Illustration by Alex Fine

Continuing our exploration of music relating to spring, we take a look today at songs inspired by the game of baseball (whose season begins tonight)…and while the topic has spawned plenty of novelties and throwaways, here are a few songs about America’s pastime that should appeal to the Sleepy Hollow faithful.

Belle & Sebastian – “Piazza, New York Catcher”

Like many of Stuart Murdoch’s compositions, “Piazza, New York Catcher” is full of romanticism, melancholy, and melodic expertise. Rather than being “about” baseball, Murdoch uses the sport as a touchstone in both location (“San Francisco’s calling us / the Giants and Mets will play”) and cultural reference (the tabloid-informed quip, “Piazza, New York Catcher / are you straight or are you gay?).” He interweaves these references with a typically Murdoch-ian tale of confusion in love and self, bringing baseball back in his note that “the catcher hits for .318 / and catches every day” (Piazza hit .286 that year), and a reference to Sandy Koufax, who famously missed a World Series start on account of Yom Kippur: “the pitcher puts religion first / and rests on holidays.” Its a perfect representation of baseball’s perpetual ability to exist alongside the individual American life–not bad for a band from Scotland.

Bob Dylan – “Catfish”

Included on the initial installment of the now long-running Bootleg Series, “Catfish” is an acoustic, smoky blues tribute to pitcher Jim “Catfish” Hunter recorded during the sessions for 1976’s Desire. And while Hunter is known for his superb play that included over 2,000 strikeouts, 200 wins, and a career ERA of 3.24 (he also pitched a perfect game in 1968), he is also remembered as being one of the first free agents to receive a high-paying contract when he moved from the Athletics to the Yankees in ’75. The “Mr. Finley” who “wouldn’t pay” refers to Athletics owner Charlie Finley, and Dylan describes Hunter as the “million dollar man” who can strike out any player in the game. Coincidentally he chooses Reggie Jackson as Hunter’s named batting victim–Jackson would later make the transition from Oakland to New York himself and become Hunter’s teammate. Of course, Dylan’s prediction that Hunter would make the Hall of Fame came true, though the pitcher would ultimately die at a young age of Lou Gehrig’s disease.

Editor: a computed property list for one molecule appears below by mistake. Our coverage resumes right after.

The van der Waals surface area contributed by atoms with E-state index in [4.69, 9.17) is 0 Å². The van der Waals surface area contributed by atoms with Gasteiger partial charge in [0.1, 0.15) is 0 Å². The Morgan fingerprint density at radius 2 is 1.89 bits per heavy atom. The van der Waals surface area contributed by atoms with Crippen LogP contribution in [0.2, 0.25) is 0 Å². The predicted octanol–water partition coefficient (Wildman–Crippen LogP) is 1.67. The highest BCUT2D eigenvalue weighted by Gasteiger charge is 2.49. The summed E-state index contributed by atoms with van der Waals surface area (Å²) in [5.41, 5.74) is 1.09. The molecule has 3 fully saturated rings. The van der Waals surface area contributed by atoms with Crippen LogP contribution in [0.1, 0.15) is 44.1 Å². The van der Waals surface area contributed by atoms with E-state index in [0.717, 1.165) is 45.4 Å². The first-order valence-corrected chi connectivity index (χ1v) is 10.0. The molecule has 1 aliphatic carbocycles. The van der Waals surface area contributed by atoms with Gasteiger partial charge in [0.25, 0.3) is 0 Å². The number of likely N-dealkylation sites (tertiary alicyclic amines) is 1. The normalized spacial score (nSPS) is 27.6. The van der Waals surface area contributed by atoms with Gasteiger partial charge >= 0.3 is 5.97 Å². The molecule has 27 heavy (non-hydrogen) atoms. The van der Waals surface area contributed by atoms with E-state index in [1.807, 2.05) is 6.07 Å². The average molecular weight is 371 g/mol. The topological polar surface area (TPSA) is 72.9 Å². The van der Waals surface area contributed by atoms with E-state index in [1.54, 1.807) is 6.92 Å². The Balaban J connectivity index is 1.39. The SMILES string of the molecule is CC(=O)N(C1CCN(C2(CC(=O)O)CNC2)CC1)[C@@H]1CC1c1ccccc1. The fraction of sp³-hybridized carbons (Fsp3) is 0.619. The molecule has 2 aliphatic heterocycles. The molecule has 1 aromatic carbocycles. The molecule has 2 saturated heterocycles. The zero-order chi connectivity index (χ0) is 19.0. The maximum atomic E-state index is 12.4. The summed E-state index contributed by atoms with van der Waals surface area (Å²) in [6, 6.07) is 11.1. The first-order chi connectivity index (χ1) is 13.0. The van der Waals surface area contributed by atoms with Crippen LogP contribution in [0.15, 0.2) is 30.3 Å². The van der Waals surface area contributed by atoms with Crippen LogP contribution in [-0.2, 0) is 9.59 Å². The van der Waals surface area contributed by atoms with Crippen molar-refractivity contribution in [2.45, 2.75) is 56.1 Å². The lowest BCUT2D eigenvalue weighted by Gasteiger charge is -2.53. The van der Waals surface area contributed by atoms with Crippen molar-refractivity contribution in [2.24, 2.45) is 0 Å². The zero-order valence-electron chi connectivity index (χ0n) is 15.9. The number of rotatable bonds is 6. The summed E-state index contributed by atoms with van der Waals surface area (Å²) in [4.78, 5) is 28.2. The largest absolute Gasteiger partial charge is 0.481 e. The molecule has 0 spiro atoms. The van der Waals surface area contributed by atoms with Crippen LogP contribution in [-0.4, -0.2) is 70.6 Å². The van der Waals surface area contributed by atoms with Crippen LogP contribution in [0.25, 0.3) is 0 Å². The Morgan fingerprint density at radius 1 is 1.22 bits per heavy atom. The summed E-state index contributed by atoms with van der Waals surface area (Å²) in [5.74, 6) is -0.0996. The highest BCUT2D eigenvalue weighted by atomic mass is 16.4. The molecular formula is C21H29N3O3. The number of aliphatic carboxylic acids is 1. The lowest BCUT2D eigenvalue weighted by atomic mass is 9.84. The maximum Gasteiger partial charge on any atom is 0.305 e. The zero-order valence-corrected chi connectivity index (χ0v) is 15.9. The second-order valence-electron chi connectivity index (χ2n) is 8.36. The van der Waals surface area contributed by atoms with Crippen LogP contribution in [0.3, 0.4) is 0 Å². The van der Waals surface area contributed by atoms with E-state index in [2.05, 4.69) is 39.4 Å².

Jonathan Richman & The Modern Lovers – “Walter Johnson”

Though Jonathan Richman and the Modern Lovers will always be remembered for Modern Lovers’ classic 1974 debut album that foreshadowed the punk movement (and features one of the all-time-great rock and roll anthems in “Roadrunner”) he’s had a successful career as a performer that continues to this day. This acoustic ode to the great (and these days occasionally overlooked) Senators pitcher Walter Johnson focuses mostly on the gentle character of the right hander, whose 417 wins, 2.17 ERA, 3,508 strikeouts and record 110 shutouts remain one of the great achievements in the history of the game. “All through baseball he was loved and respected / well bitterness in Walter Johnson? / it was never detected” croons Richman, praising Johnson for playing fairly and refusing to aggressively intimidate other players despite his prowess. And though seemingly not much more than a toss-off from 1985’s Rockin’ and Romance, “Walter Johnson” reminds us that baseball and music are sometimes best when they’re just plain fun.

See also:
Paul Simon-“Night Game”
Bobby Horton-“Steal Away”
The Baseball Project-“Here Lies Carl Mays”
Dan Bern (w/ Common Rotation)-“Five Nothing Lead”
Sister Wynona Carr-“The Ball Game”